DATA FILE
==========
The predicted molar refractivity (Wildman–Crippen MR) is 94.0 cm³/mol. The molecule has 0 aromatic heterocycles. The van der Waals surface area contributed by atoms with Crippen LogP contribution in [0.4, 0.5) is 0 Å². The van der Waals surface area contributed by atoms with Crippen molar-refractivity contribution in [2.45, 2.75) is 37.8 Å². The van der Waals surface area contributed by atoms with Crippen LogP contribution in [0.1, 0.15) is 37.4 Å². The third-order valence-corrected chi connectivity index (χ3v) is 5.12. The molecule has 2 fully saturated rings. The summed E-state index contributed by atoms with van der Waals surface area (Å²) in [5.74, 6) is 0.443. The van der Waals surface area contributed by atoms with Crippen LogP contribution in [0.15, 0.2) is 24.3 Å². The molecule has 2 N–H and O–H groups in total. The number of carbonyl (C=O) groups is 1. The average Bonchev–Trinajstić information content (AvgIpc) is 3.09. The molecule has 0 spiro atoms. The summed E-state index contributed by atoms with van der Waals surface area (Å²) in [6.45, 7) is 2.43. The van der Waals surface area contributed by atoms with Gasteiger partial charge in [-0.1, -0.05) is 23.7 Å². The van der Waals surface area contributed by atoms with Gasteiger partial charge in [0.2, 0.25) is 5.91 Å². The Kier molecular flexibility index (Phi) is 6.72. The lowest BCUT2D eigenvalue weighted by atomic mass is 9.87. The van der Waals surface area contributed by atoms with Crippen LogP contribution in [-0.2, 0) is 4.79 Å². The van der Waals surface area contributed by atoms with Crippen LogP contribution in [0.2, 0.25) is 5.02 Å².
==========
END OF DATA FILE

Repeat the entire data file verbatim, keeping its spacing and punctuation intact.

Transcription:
The predicted molar refractivity (Wildman–Crippen MR) is 94.0 cm³/mol. The molecule has 0 aromatic heterocycles. The van der Waals surface area contributed by atoms with Crippen LogP contribution in [0.4, 0.5) is 0 Å². The van der Waals surface area contributed by atoms with Crippen molar-refractivity contribution in [2.45, 2.75) is 37.8 Å². The van der Waals surface area contributed by atoms with Crippen LogP contribution in [0.1, 0.15) is 37.4 Å². The third-order valence-corrected chi connectivity index (χ3v) is 5.12. The molecule has 2 fully saturated rings. The summed E-state index contributed by atoms with van der Waals surface area (Å²) in [5.74, 6) is 0.443. The van der Waals surface area contributed by atoms with Crippen LogP contribution in [0.15, 0.2) is 24.3 Å². The molecule has 2 N–H and O–H groups in total. The number of carbonyl (C=O) groups is 1. The average Bonchev–Trinajstić information content (AvgIpc) is 3.09. The molecule has 0 spiro atoms. The summed E-state index contributed by atoms with van der Waals surface area (Å²) in [6.45, 7) is 2.43. The van der Waals surface area contributed by atoms with Gasteiger partial charge in [-0.1, -0.05) is 23.7 Å². The van der Waals surface area contributed by atoms with Gasteiger partial charge in [0.2, 0.25) is 5.91 Å². The Kier molecular flexibility index (Phi) is 6.72. The lowest BCUT2D eigenvalue weighted by atomic mass is 9.87. The van der Waals surface area contributed by atoms with Crippen LogP contribution in [-0.2, 0) is 4.79 Å². The van der Waals surface area contributed by atoms with Crippen LogP contribution in [0.2, 0.25) is 5.02 Å².